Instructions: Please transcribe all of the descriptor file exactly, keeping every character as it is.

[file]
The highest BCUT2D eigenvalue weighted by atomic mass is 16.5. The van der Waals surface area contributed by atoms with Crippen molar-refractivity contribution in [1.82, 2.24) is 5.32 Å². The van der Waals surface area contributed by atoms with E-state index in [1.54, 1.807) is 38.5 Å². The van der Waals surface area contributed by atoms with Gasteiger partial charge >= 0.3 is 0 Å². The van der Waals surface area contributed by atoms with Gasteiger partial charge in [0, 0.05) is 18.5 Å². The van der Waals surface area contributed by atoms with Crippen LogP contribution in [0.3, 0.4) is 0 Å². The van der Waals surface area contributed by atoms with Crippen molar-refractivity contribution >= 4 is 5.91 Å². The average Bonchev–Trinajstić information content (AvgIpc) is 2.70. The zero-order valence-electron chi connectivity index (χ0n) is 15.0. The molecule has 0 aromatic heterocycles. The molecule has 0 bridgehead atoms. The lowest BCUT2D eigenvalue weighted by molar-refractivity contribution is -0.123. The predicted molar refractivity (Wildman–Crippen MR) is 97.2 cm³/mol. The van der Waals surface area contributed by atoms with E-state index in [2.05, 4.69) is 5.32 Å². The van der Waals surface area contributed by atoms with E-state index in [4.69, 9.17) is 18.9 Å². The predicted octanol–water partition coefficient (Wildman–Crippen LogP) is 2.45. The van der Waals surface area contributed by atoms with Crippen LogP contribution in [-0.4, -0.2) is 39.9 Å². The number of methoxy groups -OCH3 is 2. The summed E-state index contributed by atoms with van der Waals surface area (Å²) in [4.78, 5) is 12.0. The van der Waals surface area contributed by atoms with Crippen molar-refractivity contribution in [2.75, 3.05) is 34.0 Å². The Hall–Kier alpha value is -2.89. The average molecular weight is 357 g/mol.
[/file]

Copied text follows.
The highest BCUT2D eigenvalue weighted by atomic mass is 16.5. The van der Waals surface area contributed by atoms with Crippen molar-refractivity contribution in [1.82, 2.24) is 5.32 Å². The van der Waals surface area contributed by atoms with E-state index in [1.54, 1.807) is 38.5 Å². The van der Waals surface area contributed by atoms with Gasteiger partial charge >= 0.3 is 0 Å². The van der Waals surface area contributed by atoms with Gasteiger partial charge in [0, 0.05) is 18.5 Å². The van der Waals surface area contributed by atoms with Crippen LogP contribution in [0.3, 0.4) is 0 Å². The van der Waals surface area contributed by atoms with Crippen molar-refractivity contribution >= 4 is 5.91 Å². The average Bonchev–Trinajstić information content (AvgIpc) is 2.70. The zero-order valence-electron chi connectivity index (χ0n) is 15.0. The molecule has 0 aromatic heterocycles. The molecule has 0 bridgehead atoms. The lowest BCUT2D eigenvalue weighted by molar-refractivity contribution is -0.123. The predicted molar refractivity (Wildman–Crippen MR) is 97.2 cm³/mol. The van der Waals surface area contributed by atoms with E-state index in [2.05, 4.69) is 5.32 Å². The van der Waals surface area contributed by atoms with E-state index in [4.69, 9.17) is 18.9 Å². The predicted octanol–water partition coefficient (Wildman–Crippen LogP) is 2.45. The van der Waals surface area contributed by atoms with Crippen LogP contribution in [-0.4, -0.2) is 39.9 Å². The number of methoxy groups -OCH3 is 2. The summed E-state index contributed by atoms with van der Waals surface area (Å²) in [4.78, 5) is 12.0. The van der Waals surface area contributed by atoms with Crippen molar-refractivity contribution in [2.75, 3.05) is 34.0 Å². The Hall–Kier alpha value is -2.89. The average molecular weight is 357 g/mol.